Cite as: Alfonso Garmendia (2016) R for life sciences. Chapter 2: Operations in R. http://personales.upv.es/algarsal/Documentation/Garmendia-R-Tutorial-03_Graphics.html

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Written in Rmarkdown, using Rstudio and pandoc.


Basic graphics and data

Basic graphics with one variable

One of the main reasons to use R instead of statistical programs is for its strong graphical capabilities. To see some of these capabilities, write demo(graphics).

Basic graph types are density plots, dot plots, bar charts, line charts, pie charts, box-plots and scatter plots.

Plots in R have two types of commands, high-level commands to create the plot and low-level commands to add things to the plot, once it has been created. These low-level commands will do nothing if there is not an active plot.

Some of the most used low-level commands are:

points () :
Add points
lines() :
Add a line graph
abline () :
Add a straight line
title() :
Add a title
legend() :
Add a legend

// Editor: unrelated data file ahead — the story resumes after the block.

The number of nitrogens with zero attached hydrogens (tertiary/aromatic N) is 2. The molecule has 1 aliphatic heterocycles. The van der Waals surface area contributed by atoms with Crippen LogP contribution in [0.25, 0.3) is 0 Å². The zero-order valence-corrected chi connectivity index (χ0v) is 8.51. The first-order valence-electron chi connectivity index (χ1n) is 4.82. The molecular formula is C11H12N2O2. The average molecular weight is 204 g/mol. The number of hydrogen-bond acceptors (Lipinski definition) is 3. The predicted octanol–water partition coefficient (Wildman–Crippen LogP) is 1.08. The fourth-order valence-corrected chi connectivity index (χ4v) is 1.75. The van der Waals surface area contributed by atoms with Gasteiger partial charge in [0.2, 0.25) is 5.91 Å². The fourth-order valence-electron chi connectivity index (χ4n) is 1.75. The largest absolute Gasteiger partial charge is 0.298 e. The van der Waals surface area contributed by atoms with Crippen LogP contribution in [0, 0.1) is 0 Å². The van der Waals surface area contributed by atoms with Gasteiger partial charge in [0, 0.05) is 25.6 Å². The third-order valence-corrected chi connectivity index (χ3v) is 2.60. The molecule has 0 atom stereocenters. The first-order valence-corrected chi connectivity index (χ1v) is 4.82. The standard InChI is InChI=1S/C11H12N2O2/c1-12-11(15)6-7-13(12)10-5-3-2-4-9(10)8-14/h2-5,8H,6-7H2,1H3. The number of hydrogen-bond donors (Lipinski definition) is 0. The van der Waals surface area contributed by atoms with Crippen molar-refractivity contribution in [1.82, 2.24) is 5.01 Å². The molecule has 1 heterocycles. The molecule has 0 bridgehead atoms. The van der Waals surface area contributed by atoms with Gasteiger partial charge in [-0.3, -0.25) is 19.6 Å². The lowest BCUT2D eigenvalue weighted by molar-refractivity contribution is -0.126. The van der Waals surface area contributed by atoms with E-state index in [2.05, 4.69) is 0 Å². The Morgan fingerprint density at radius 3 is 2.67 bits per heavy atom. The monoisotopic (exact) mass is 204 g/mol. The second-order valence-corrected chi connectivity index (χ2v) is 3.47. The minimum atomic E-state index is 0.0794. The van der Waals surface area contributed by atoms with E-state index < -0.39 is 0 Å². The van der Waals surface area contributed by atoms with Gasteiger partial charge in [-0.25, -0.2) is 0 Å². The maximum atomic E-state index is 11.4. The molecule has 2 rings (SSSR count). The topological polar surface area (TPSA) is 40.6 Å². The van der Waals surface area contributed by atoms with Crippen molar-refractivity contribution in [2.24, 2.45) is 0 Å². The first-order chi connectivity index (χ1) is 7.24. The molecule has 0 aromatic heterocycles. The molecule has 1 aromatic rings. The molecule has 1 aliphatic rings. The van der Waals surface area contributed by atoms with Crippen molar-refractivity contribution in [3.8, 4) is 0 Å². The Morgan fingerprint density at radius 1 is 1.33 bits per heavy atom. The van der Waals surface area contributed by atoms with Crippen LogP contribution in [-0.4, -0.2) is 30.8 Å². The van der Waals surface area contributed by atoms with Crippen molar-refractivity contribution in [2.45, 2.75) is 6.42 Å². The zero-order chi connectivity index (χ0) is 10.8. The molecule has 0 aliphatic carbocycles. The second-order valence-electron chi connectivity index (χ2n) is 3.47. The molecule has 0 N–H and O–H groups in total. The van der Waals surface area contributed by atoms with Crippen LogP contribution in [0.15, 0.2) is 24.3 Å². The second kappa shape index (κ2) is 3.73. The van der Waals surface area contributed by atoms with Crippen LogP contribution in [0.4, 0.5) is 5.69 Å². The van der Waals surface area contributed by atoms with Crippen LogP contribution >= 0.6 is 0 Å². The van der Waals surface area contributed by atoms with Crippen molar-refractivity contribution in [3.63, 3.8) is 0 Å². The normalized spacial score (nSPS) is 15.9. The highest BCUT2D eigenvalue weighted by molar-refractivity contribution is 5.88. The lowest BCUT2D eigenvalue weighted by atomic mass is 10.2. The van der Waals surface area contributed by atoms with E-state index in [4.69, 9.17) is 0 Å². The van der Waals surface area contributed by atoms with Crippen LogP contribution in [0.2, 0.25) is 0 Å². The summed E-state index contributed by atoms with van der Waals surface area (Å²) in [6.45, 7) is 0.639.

text() :
Add a text string at the desired coordinates into a figure.

The main primary command is plot(). Depending the input data, it will do the type of plot that best fit. But of course is possible to change. Looking at the help(plot) page is very advisable before start and take a look into the arguments. Changing for example the type of plot.

################ BASIC GRAPHS ###################
# Define the greenfly vector with 5 values
greenfly <- c(1, 3, 6, 4, 9)
################ POINTS #########################
# Graph the greenfly vector with all defaults
plot(greenfly)
plot of chunk unnamed-chunk-1

plot of chunk unnamed-chunk-1

################ LINES  #########################
# Graph the greenfly vector with a line
plot(greenfly, type = "l")
plot of chunk unnamed-chunk-1

plot of chunk unnamed-chunk-1

################ BARPLOT ########################
# Names for the bars
years <- as.character(1999:2003)
# Graph the greenfly vector with barplot
barplot(greenfly, names.arg = years)